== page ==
Tag Archives: inner spirit

Chuck’s Place: Finding Numen

However it comes…
– Photo by Jan Ketchel

Behind the scenes in all of us is a force that strongly attracts our attention, a primal something we seek union with. That something, though widely variable in what it attaches to or is reflected in, embodies a numen, what the Romans called the energy of a divine power or presence.

Literally, numen is defined as a nod of the head by a divine presence. In ancient Rome when someone sought guidance they would go to the temple of a god, pose their question and await a nod, some movement that expressed the will of the god, like a gust of wind.

Even in an age dominated by reason, the drive for encounter with some powerful irrational force remains the prime mover and shaker of our lives. One need only look to the headlining quote of the New York Times today, “They will be met with fire and fury like the world has never seen,” to see an outer expression of the tension, fascination, and tremendum of potential explosive numinous encounter. As the world is spellbound at this current missile crisis, let us turn our attention inward to find  the presence of this numinous encounter in our own personal lives. Locating and working with these encounters within changes the world at a grassroots level.

Numinous encounters are powerful. We experience them with awe, fear and trembling, with thumping heart, blissful ecstasy, compulsion, fascination, urgency, and at times as utter calmness and stillness. A numinous encounter might lift one to the heights of spiritual union or cast one into the depths of trauma.

By definition, trauma is a human reaction to an encounter with a completely unexpected overpowering force greater than one’s ability to assimilate it, which consequently lodges itself in some hidden, fragmentary way within our unsuspecting selves. There it remains buried, perhaps for years, though it continues to exert its terrifying numinous power over the life of its human host.

Only a recapitulation of that traumatic event, which relives and fully assimilates the numinous traumatic encounter, can relieve an individual of its binding fixation, allowing for deeper, more fulfilling numinous encounters to occur in life.

Numen at the lower energy body centers in the human body, from the root to the solar plexus, offers access to divine union with the material fixations of sex, security, power, and substance.

Such numen might draw us back to the blissful experience of symbiotic union in the womb of mother, prior to our being planted as an individual in this human realm of earth. Thus, the ocean, with its mesmerizing rhythm and pulse, may draw us to re-union with this primal experience and rejuvenation in the numen of a beach vacation.

Some might pursue that same numen through the substance of alcohol or the needle of opiate as the ticket to that lulling oceanic bliss within. Addiction is the fixation of numen upon an object, which is why it is so difficult to dislodge. Bill W., AA co-founder, realized in his own numinous encounter with God that it was only an encounter with a power greater than oneself that could dislodge a numen from the substance it had attached to.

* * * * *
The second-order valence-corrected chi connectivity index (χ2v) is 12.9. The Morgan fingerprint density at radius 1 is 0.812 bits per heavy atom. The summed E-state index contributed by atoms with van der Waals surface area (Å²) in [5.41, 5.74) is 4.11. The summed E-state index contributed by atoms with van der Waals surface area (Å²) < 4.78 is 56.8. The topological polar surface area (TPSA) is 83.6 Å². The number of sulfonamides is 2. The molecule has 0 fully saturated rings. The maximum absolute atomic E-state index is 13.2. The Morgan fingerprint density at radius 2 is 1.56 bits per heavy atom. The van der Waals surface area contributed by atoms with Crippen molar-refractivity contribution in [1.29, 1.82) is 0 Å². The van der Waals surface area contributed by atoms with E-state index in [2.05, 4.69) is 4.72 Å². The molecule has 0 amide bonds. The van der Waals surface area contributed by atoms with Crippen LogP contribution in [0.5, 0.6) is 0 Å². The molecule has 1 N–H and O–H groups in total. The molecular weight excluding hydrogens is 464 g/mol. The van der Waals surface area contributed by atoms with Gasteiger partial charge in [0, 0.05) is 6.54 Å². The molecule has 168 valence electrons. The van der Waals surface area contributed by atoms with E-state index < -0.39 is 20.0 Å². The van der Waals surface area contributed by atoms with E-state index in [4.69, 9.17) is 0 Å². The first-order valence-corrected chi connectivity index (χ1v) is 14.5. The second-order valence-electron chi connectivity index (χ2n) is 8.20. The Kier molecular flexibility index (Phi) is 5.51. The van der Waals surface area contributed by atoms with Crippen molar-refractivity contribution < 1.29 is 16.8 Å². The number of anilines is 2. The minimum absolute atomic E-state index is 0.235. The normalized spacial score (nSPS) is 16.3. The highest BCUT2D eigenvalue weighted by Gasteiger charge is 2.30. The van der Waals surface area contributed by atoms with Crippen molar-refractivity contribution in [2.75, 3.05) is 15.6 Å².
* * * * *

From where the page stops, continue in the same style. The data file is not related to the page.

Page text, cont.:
Numen frequently attaches itself to food. The ecstasy of binge, of purge, of refusal are all numinous dances with divine power ensconced in food. Reason is no match to dislodge numen from this encounter, to the dismay of family and loved ones. Only a humbled ego, saturated with many a groundhog day of ecstasy and futility, may be ready to move on to deeper numinous experiences beyond the mana of food.

Sexuality is another powerful fixation of numen in the lives of human beings. Freud must be credited with identifying this numen, as it first fixates in the primal family, as an overarching factor in the development of the personality, and of civilization as well. Enduring attachment to the primal family can result in great struggle in finding fulfillment beyond the relationships in the family.

The fixation of numen on one’s parents can result in a lifetime of bemoaning the emotional and material sustenance that one needed and felt entitled to as a child. Numinous energy can become caught here in the torment of regret, resentment, anger, and powerlessness. This can result in a numinous, passionate obsession with unfairness.

The fascination, urging, and compulsivity of the numen of sexuality might find abstract relief in the web of internet opportunities or instantaneous union through online dating. The numen of sexuality may remain ensconced in the flesh alone or find its way to loving connection freed of or in combination with its biological imperative.

Obsession with merger with another in relationship may become the dominating numen of a lifetime. However, in many instances the numen for personal power trumps the concern for love or connection. For instance, the numen of union with the divine might transmogrify into the conquest and accumulation of countless partners, an unending quest to posses more of everything.

The numen of unlimited power can attach to money, material possession, or political dominance. Underlying this numen is merger with infinity and the boundless, characterized by an insatiable quest for unlimited growth and acquisition. The substances that might attach to this power numen are alcohol, which melts away boundaries and limitations, or cocaine and methamphetamine, drugs that transform ordinary human attributes into super powers.

Numen at the higher energy body centers in the human body, from the heart to the crown, offer access to divine union beyond the material fixations of sex, security, power, and substance. Numinosity at this level is energetic union beyond the confines of the body, which is achieved through spiritual practices such as meditation and shamanic dreaming. Alcohol and hallucinogens can become the numinous trappings for seekers at this level as they suspend the defenses which keep the psyche cohesive and expose it to other configurations of reality that may be benevolent or shattering, a bad trip from which one may never return.

As is evident from this sampling of possible numinous engagements, some can promote growth and evolution, while others can be lethal. Once a numinous attachment sets in it can seem impossible to break it, such is the power of this religious hunger. We do best to see the attachment as just that, a religious rite, as reason is no match for compulsion.

Finding out how we personally do our numinous rites in our lives is essential if we are to become truly conscious and aware beings. If we can bring consciousness to, and respect the power of these numinous unions, we can then decide if we are where we truly need or want to be. Have we engaged the right numen?

Ego does have the power to agree to engagement with numen or to refuse it. To refuse a numen is to bear tremendous tension and suffering, however, it can be done. And ultimately, if we refuse that which is not right, the path will open to that which is right.

Finding numen,

Chuck

Soulbyte for Wednesday June 28, 2017